Similar to the FEM-PrEP study, poor adherence has been suggested as the most likely explanation for the lack of PrEP effectiveness in
the VOICE study.
Although self-reported adherence was high among VOICE participants, blood analysis of 773 participants assigned to daily PrEP showed that
only 23% to 29% on average had detectable drug in their blood. This suggests that the majority of study participants were not using or
taking PrEP consistently. Adherence was lower (and the rate of HIV infection higher) among young, unmarried women compared to
participants who were older and married.
Further analysis is being done to understand why adherence was low among women in the VOICE study. These analyses are investigating
individual and community-based factors, such as attitudes and beliefs, which may have influenced adherence.
It is concerning that-within the context of controlled clinical trials-the effectiveness of PrEP cannot be replicated and has ranged
widely (from 0% to 75%). As a result, it is unclear what impact PrEP may have on the HIV epidemic outside of a clinical trial,
particularly among populations that may have trouble adhering to consistent PrEP use.
However, at the individual level, research shows that PrEP can be effective at preventing HIV transmission when used consistently and
when STIs are managed through regular testing and treatment. Like all other HIV prevention strategies, such as condoms and the effective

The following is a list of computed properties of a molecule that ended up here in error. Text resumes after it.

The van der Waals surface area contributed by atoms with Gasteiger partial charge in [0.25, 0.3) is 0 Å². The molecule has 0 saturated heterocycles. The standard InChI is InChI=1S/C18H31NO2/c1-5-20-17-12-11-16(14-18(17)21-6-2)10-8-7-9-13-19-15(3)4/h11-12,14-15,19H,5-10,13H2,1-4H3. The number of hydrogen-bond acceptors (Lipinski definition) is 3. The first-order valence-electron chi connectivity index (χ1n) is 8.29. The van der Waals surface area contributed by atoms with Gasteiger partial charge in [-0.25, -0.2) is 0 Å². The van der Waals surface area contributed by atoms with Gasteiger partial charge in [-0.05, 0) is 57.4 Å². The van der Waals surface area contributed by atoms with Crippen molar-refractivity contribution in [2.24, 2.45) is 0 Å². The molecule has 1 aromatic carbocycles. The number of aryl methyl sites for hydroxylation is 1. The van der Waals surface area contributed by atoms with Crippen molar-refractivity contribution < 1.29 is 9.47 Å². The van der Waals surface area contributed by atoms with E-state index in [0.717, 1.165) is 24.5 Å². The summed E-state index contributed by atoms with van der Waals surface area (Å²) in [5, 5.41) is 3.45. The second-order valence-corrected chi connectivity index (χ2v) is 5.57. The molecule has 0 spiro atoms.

use of treatment by people living with HIV, this level of protection drops dramatically with inconsistent and incorrect use.
What's next for oral PrEP?
In the United States, the Food and Drug Administration (FDA) has approved daily Truvada for the prevention of HIV infection and
the Centers for Disease Control and Prevention (CDC) has developed interim guidelines for healthcare providers. Also, the World Health
Organization (WHO) has developed guidance on oral PrEP for use in
the context of demonstration projects.
Demonstration projects are currently underway in several parts of the U.S. and will provide a better understanding of the effectiveness
of PrEP and adherence to daily pill-taking outside of a clinical trial. These projects are also evaluating different strategies to
improve adherence among PrEP users.
Daily Truvada has not been approved for use as PrEP by Health Canada. However, Truvada is available for the treatment of HIV and therefore
some doctors may be willing to prescribe it "off-label" for the prevention of HIV infection.
What's next for topical PrEP
Vaginal gels for use as PrEP have not been approved by any regulatory agencies and cannot be obtained "off-label" from healthcare
providers. There is currently an ongoing study, known as FACTS 001, that is investigating the use of a tenofovir vaginal
gel used before and after sex. It is likely that results from this study will be needed before regulatory approval
can be considered. Smaller studies are also investigating the use of gels in the rectum.
VOICE Factsheet - Microbicide Trials Network
Pre-exposure prophylaxis-adherence is key and may explain disappointing trial results - CATIE News
Pre-exposure prophylaxis (PrEP) - CATIE Fact Sheet
Is taking PrEP the right choice for you? - Project Inform
Marrazzo J, Ramjee G, Nair G et al. Pre-exposure Prophylaxis for HIV in Women: Daily Oral Tenofovir, Oral Tenofovir/Emtricitabine, or Vaginal Tenofovir Gel in the VOICE Study (MTN 003). 20 th Conference on Retroviruses and Opportunistic Infections, Atlanta, Paper#26LB, 2012 .
From CATIE: CANADIAN AIDS TREATMENT INFORMATION EXCHANGE. For more information visit CATIE's Information Network at http://www.catie.ca